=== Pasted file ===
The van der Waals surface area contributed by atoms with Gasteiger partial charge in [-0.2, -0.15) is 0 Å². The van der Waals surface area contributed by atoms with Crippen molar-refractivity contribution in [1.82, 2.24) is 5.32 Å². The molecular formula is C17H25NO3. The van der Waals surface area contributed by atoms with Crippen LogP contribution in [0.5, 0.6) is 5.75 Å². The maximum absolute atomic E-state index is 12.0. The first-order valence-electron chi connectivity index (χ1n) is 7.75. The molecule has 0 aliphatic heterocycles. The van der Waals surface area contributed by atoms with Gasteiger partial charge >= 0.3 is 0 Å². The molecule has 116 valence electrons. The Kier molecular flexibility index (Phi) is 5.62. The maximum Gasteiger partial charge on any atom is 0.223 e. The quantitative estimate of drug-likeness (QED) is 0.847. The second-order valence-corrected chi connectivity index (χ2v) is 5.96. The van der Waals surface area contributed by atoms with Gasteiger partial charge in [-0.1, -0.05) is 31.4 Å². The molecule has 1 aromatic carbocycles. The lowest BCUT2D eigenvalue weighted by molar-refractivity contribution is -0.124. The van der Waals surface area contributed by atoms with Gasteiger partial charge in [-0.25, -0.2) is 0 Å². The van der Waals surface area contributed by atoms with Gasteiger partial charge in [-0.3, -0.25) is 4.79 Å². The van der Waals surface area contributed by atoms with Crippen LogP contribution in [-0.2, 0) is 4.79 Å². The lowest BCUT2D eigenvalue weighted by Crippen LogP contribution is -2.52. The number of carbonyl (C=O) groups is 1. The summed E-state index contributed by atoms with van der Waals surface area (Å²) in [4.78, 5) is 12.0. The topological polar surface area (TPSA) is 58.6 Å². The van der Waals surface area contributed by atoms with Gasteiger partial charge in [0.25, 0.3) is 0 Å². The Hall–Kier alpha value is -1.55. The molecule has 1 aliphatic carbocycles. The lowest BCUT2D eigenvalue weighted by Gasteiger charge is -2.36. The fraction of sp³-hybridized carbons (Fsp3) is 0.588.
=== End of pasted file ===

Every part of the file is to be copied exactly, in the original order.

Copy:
The van der Waals surface area contributed by atoms with Gasteiger partial charge in [-0.2, -0.15) is 0 Å². The van der Waals surface area contributed by atoms with Crippen molar-refractivity contribution in [1.82, 2.24) is 5.32 Å². The molecular formula is C17H25NO3. The van der Waals surface area contributed by atoms with Crippen LogP contribution in [0.5, 0.6) is 5.75 Å². The maximum absolute atomic E-state index is 12.0. The first-order valence-electron chi connectivity index (χ1n) is 7.75. The molecule has 0 aliphatic heterocycles. The van der Waals surface area contributed by atoms with Gasteiger partial charge >= 0.3 is 0 Å². The molecule has 116 valence electrons. The Kier molecular flexibility index (Phi) is 5.62. The maximum Gasteiger partial charge on any atom is 0.223 e. The quantitative estimate of drug-likeness (QED) is 0.847. The second-order valence-corrected chi connectivity index (χ2v) is 5.96. The van der Waals surface area contributed by atoms with Gasteiger partial charge in [-0.1, -0.05) is 31.4 Å². The molecule has 1 aromatic carbocycles. The lowest BCUT2D eigenvalue weighted by molar-refractivity contribution is -0.124. The van der Waals surface area contributed by atoms with Gasteiger partial charge in [-0.25, -0.2) is 0 Å². The van der Waals surface area contributed by atoms with Gasteiger partial charge in [-0.3, -0.25) is 4.79 Å². The van der Waals surface area contributed by atoms with Crippen LogP contribution in [-0.2, 0) is 4.79 Å². The lowest BCUT2D eigenvalue weighted by Crippen LogP contribution is -2.52. The number of carbonyl (C=O) groups is 1. The summed E-state index contributed by atoms with van der Waals surface area (Å²) in [4.78, 5) is 12.0. The topological polar surface area (TPSA) is 58.6 Å². The van der Waals surface area contributed by atoms with Gasteiger partial charge in [0.25, 0.3) is 0 Å². The Hall–Kier alpha value is -1.55. The molecule has 1 aliphatic carbocycles. The lowest BCUT2D eigenvalue weighted by Gasteiger charge is -2.36. The fraction of sp³-hybridized carbons (Fsp3) is 0.588.